A forest ranger is haunted by the disappearance of his four-year-old daughter, and the subsequent breakup of his marriage. He discovers his ex-wife Ana is pregnant to the policeman in charge of his missing daughter's case.
Set in Edwardian England where upper lips are always stiff and men from the Colonies are not entirely to be trusted, Fisk Senior has little time or affection for his son, but when the pair visit an eccentric Indian, they start a strange journey that eventually allows the old man to find his heart.
A young man from a rural area is on the brink of success in the big city, but it all falls apart and he returns to his small home town, to his family and friends who all think he's a hero. ... See full summary »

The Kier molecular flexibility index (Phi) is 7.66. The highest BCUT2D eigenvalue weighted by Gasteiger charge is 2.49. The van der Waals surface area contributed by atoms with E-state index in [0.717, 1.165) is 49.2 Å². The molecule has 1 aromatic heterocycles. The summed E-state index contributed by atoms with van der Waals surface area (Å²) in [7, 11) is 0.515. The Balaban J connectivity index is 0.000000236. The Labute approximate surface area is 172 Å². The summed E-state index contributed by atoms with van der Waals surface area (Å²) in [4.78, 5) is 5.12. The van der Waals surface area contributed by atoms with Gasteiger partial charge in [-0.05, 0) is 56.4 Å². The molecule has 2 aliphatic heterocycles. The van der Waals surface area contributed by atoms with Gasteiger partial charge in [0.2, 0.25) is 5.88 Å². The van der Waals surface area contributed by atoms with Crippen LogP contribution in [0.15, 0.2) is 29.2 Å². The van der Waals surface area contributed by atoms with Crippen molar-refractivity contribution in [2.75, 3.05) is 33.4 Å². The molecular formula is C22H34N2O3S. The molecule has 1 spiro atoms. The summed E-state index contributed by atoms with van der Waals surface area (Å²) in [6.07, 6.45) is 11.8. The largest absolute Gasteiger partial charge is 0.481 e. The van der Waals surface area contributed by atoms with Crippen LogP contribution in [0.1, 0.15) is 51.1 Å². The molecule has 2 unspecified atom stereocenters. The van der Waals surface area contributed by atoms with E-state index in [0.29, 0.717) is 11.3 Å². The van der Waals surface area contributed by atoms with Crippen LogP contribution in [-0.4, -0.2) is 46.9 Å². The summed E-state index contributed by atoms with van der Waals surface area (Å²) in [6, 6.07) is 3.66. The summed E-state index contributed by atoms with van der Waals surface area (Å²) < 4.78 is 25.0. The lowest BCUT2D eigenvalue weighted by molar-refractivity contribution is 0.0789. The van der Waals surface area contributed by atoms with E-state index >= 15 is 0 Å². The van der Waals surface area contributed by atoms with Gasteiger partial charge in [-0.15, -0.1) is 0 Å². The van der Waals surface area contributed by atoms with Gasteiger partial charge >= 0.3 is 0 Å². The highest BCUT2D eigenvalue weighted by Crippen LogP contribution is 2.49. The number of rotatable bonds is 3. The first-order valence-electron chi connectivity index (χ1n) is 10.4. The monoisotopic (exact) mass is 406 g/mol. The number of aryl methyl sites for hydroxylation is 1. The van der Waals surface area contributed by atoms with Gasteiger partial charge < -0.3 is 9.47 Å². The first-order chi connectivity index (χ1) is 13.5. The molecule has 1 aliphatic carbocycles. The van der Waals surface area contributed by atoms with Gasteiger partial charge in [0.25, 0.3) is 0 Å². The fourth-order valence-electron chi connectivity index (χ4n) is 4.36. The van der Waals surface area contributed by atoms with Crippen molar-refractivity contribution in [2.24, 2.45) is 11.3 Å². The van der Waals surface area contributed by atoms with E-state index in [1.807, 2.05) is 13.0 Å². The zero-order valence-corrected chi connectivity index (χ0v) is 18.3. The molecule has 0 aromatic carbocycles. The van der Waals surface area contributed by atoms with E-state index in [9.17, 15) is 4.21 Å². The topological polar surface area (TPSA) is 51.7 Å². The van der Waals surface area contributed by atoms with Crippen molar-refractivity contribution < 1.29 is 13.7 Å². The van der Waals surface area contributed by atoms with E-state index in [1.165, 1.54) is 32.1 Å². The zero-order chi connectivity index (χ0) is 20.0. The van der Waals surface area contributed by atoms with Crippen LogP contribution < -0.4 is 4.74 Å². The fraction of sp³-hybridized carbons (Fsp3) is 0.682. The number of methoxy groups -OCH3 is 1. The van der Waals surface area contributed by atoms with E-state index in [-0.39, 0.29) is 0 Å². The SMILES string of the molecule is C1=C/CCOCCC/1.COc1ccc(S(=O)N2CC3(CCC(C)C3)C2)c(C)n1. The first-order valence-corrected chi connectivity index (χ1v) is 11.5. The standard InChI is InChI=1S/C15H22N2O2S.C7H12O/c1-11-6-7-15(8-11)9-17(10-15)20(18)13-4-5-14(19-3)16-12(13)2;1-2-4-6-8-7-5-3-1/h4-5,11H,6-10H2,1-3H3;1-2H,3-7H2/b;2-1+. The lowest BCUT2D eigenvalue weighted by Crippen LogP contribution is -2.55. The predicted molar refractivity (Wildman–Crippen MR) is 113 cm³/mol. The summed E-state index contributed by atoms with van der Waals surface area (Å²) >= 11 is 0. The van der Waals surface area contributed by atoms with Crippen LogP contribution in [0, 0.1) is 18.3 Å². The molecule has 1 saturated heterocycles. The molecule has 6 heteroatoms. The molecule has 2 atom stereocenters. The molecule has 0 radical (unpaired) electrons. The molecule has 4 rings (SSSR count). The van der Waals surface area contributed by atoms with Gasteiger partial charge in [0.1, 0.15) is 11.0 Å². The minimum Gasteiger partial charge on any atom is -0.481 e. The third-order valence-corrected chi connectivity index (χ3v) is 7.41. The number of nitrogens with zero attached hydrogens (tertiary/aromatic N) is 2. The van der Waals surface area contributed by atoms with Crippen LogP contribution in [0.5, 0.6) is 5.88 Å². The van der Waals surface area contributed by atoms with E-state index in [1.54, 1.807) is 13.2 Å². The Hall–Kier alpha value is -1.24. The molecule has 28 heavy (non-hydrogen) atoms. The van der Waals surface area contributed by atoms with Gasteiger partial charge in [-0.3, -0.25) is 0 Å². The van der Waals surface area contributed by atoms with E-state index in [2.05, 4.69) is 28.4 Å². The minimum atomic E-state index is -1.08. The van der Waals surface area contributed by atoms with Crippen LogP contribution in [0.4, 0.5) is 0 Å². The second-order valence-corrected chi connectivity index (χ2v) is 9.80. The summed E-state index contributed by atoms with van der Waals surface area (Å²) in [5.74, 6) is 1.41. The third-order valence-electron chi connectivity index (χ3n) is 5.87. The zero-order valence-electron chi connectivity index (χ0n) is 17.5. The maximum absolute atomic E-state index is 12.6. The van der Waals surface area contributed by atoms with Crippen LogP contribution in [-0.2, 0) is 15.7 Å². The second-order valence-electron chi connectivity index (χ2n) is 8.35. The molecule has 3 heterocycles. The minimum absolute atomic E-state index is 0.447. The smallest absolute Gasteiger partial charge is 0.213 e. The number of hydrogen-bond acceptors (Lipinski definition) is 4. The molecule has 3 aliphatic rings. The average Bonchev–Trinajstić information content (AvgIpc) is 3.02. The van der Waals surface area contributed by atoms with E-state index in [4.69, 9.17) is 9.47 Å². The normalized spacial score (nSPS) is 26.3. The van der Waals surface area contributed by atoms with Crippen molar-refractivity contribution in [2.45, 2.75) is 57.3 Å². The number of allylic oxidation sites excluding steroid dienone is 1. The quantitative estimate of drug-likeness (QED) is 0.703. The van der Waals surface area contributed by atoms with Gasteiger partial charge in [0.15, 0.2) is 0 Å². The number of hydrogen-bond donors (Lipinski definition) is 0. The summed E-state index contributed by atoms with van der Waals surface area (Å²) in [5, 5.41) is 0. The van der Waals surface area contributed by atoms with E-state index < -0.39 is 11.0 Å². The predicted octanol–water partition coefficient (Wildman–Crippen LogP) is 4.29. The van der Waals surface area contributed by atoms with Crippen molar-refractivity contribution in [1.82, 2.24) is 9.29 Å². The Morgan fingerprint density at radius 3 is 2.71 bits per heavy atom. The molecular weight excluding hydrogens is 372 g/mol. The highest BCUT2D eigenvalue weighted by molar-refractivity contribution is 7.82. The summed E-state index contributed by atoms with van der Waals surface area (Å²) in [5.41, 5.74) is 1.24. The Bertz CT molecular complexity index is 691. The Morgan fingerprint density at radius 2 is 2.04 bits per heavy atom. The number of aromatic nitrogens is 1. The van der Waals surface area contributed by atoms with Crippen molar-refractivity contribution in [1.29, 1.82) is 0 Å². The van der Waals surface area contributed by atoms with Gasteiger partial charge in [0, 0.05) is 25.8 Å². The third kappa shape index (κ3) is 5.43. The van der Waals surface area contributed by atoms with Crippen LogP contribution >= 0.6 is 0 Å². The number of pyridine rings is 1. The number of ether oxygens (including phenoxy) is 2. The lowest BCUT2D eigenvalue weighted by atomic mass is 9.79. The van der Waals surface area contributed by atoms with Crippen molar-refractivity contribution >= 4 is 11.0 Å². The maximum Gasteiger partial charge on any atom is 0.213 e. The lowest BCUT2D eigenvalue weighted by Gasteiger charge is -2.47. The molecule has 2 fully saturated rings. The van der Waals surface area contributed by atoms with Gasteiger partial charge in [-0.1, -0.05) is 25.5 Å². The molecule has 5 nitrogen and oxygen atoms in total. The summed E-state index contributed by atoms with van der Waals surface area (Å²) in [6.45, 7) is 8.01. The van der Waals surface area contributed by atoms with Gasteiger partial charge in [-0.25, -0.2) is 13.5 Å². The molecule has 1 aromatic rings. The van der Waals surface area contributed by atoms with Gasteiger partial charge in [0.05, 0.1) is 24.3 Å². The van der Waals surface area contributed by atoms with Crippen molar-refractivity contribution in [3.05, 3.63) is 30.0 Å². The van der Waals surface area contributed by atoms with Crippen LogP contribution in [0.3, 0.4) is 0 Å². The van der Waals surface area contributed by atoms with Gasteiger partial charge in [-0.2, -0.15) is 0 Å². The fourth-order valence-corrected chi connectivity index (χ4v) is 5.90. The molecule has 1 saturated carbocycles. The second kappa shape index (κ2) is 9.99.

Living in Mt. Roskill, Auckland, Nana Maria struggles to get her grandchildren together for a traditional Fijian feast in which she means to name her successor as Matriarch. Film runs over about a 18 hour or so period of time. Written by
I saw this film when I was back home in New Zealand last year and adored it. It's a wonderful little film that shows how people actually live in New Zealand - not out roaming the countryside, mostly, but in big diverse cities like Auckland, where No. 2 is set.
Although the movie is set in New Zealand however, the theme of passing the torch to a younger generation is pretty universal - and anyone who's ever lived in a tourist destination country will appreciate quips, such as the tourist whose sole purpose in coming to New Zealand is to see "Mt. Doom".
The characters are fully formed, and the acting is excellent. Ruby Dee as Nana Maria and Taungaroa Emile as Soul particularly stand out. I think the main thing I appreciated about this film was the humour, I haven't laughed so hard at a film in a long time.
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